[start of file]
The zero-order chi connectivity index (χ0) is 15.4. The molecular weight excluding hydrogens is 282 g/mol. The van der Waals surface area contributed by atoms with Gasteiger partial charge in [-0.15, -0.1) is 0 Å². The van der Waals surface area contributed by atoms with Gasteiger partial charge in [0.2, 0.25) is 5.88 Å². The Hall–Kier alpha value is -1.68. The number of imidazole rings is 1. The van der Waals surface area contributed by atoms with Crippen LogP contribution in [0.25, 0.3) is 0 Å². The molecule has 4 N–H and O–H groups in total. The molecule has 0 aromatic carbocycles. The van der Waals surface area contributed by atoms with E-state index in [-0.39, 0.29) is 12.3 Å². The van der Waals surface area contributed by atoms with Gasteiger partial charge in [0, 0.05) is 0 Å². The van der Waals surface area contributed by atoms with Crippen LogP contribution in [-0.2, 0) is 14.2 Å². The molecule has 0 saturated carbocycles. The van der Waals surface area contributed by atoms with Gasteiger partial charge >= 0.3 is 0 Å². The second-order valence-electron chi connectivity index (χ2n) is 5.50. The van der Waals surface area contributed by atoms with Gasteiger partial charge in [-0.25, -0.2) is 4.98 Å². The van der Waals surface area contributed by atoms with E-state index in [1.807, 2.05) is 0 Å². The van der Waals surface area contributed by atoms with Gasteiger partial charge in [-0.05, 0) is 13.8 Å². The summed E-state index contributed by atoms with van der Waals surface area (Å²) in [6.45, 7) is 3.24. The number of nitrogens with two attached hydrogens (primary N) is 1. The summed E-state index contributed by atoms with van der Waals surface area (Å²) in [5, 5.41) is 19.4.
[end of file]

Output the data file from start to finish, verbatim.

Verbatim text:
The zero-order chi connectivity index (χ0) is 15.4. The molecular weight excluding hydrogens is 282 g/mol. The van der Waals surface area contributed by atoms with Gasteiger partial charge in [-0.15, -0.1) is 0 Å². The van der Waals surface area contributed by atoms with Gasteiger partial charge in [0.2, 0.25) is 5.88 Å². The Hall–Kier alpha value is -1.68. The number of imidazole rings is 1. The van der Waals surface area contributed by atoms with Crippen LogP contribution in [0.25, 0.3) is 0 Å². The molecule has 4 N–H and O–H groups in total. The molecule has 0 aromatic carbocycles. The van der Waals surface area contributed by atoms with E-state index in [-0.39, 0.29) is 12.3 Å². The van der Waals surface area contributed by atoms with Gasteiger partial charge in [0, 0.05) is 0 Å². The van der Waals surface area contributed by atoms with Crippen LogP contribution in [-0.2, 0) is 14.2 Å². The molecule has 0 saturated carbocycles. The van der Waals surface area contributed by atoms with Gasteiger partial charge >= 0.3 is 0 Å². The second-order valence-electron chi connectivity index (χ2n) is 5.50. The van der Waals surface area contributed by atoms with Gasteiger partial charge in [-0.25, -0.2) is 4.98 Å². The van der Waals surface area contributed by atoms with E-state index in [1.807, 2.05) is 0 Å². The van der Waals surface area contributed by atoms with Gasteiger partial charge in [-0.05, 0) is 13.8 Å². The summed E-state index contributed by atoms with van der Waals surface area (Å²) in [6.45, 7) is 3.24. The number of nitrogens with two attached hydrogens (primary N) is 1. The summed E-state index contributed by atoms with van der Waals surface area (Å²) in [5, 5.41) is 19.4.